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2 Supreme Court arguments Thursday

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The Indiana Supreme Court will hear two arguments Thursday, including a death penalty appeal by a man whose appeal has already once been denied by the justices.

At 9 a.m., the high court will hear arguments in Tommy R. Pruitt v. State of Indiana, No. 15S00-0512-PD-617, in which Tommy Pruitt was convicted of murder and other charges in Dearborn Circuit Court for killing Morgan County Deputy Sheriff Daniel Starnes. The Dearborn Circuit Court denied his petition for post-conviction relief. Pruitt appealed the denial, arguing he is mentally retarded and had ineffective assistance of his counsel, so he should not be sentenced to death.

Pruitt previously appealed his sentence, in which the majority of Supreme Court affirmed his conviction and sentence in September 2005. Justice Robert Rucker dissented, believing Pruitt met his burden to prove he is mentally retarded and recommended his sentence be revised to a term of years.

In State of Indiana v. Adam L. Manuwal, No. 50S05-0805-CR-269, charges of operating a vehicle while intoxicated under Indiana Code Sections 9-30-5-1 and 2 - operating a vehicle while intoxicated - were dismissed against Adam Manuwal by the Marshall Superior Court. Manuwal was arrested and charged after driving an all-terrain vehicle on private property. The Court of Appeals affirmed the dismissal after concluding he was improperly charged under the operating while intoxicated statutes and the state could have filed charges pursuant to I.C. Section 14-16-1-23 - operation of an off-road vehicle while under the influence of an alcoholic beverage.

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  1. Indianapolis employers harassment among minorities AFRICAN Americans needs to be discussed the metro Indianapolis area is horrible when it comes to harassing African American employees especially in the local healthcare facilities. Racially profiling in the workplace is an major issue. Please make it better because I'm many civil rights leaders would come here and justify that Indiana is a state the WORKS only applies to Caucasian Americans especially in Hamilton county. Indiana targets African Americans in the workplace so when governor pence is trying to convince people to vote for him this would be awesome publicity for the Presidency Elections.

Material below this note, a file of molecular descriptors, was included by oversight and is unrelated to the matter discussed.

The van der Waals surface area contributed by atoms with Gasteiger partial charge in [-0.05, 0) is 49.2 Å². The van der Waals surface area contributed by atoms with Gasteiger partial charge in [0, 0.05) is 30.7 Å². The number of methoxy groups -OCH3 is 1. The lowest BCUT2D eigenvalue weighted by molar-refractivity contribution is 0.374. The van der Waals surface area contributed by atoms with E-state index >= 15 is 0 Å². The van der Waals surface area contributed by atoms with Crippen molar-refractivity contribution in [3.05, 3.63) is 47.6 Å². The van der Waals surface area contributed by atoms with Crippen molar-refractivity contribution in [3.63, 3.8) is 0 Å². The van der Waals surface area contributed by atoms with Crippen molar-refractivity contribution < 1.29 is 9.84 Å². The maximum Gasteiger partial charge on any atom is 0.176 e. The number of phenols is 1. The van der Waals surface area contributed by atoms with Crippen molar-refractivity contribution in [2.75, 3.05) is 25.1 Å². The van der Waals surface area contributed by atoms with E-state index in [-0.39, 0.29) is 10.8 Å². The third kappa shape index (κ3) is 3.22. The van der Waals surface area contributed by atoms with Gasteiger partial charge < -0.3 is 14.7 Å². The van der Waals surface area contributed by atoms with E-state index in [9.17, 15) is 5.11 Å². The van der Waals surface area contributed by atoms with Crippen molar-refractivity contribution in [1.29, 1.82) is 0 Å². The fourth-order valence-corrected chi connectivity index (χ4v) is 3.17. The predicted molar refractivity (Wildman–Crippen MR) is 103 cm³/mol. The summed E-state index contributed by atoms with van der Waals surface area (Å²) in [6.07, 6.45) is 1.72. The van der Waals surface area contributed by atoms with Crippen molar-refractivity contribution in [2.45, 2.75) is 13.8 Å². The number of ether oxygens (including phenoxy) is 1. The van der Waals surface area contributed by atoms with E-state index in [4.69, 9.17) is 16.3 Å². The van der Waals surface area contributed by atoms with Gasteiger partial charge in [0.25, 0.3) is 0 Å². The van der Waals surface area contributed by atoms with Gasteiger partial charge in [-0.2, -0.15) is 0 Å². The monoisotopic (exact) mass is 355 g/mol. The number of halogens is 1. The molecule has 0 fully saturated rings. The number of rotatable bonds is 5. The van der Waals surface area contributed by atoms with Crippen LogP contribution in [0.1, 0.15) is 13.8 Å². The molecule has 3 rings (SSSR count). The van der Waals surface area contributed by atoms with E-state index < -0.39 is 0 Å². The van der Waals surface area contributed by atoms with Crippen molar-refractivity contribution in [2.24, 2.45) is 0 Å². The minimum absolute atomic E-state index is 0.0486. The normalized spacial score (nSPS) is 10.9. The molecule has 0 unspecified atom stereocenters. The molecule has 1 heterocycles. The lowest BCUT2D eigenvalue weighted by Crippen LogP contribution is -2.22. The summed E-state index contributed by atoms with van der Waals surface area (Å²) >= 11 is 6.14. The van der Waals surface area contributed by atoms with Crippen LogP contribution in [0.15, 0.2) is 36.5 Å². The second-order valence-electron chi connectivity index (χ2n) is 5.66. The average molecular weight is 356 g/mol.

2. Wishing Mary Willis only God's best, and superhuman strength, as she attempts to right a ship that too often strays far off course. May she never suffer this personal affect, as some do who attempt to change a broken system: https://www.youtube.com/watch?v=QojajMsd2nE

  3. Indiana's seatbelt law is not punishable as a crime. It is an infraction. Apparently some of our Circuit judges have deemed settled law inapplicable if it fails to fit their litmus test of political correctness. Extrapolating to redefine terms of behavior in a violation of immigration law to the entire body of criminal law leaves a smorgasbord of opportunity for judicial mischief.

  4. I wonder if $10 diversions for failure to wear seat belts are considered moral turpitude in federal immigration law like they are under Indiana law? Anyone know?

  5. What a fine article, thank you! I can testify firsthand and by detailed legal reports (at end of this note) as to the dire consequences of rejecting this truth from the fine article above: "The inclusion and expansion of this right [to jury] in Indiana’s Constitution is a clear reflection of our state’s intention to emphasize the importance of every Hoosier’s right to make their case in front of a jury of their peers." Over $20? Every Hoosier? Well then how about when your very vocation is on the line? How about instead of a jury of peers, one faces a bevy of political appointees, mini-czars, who care less about due process of the law than the real czars did? Instead of trial by jury, trial by ideological ordeal run by Orwellian agents? Well that is built into more than a few administrative law committees of the Ind S.Ct., and it is now being weaponized, as is revealed in articles posted at this ezine, to root out post moderns heresies like refusal to stand and pledge allegiance to all things politically correct. My career was burned at the stake for not so saluting, but I think I was just one of the early logs. Due, at least in part, to the removal of the jury from bar admission and bar discipline cases, many more fires will soon be lit. Perhaps one awaits you, dear heretic? Oh, at that Ind. article 12 plank about a remedy at law for every damage done ... ah, well, the founders evidently meant only for those damages done not by the government itself, rabid statists that they were. (Yes, that was sarcasm.) My written reports available here: Denied petition for cert (this time around): http://tinyurl.com/zdmawmw Denied petition for cert (from the 2009 denial and five year banishment): http://tinyurl.com/zcypybh Related, not written by me: Amicus brief: http://tinyurl.com/hvh7qgp

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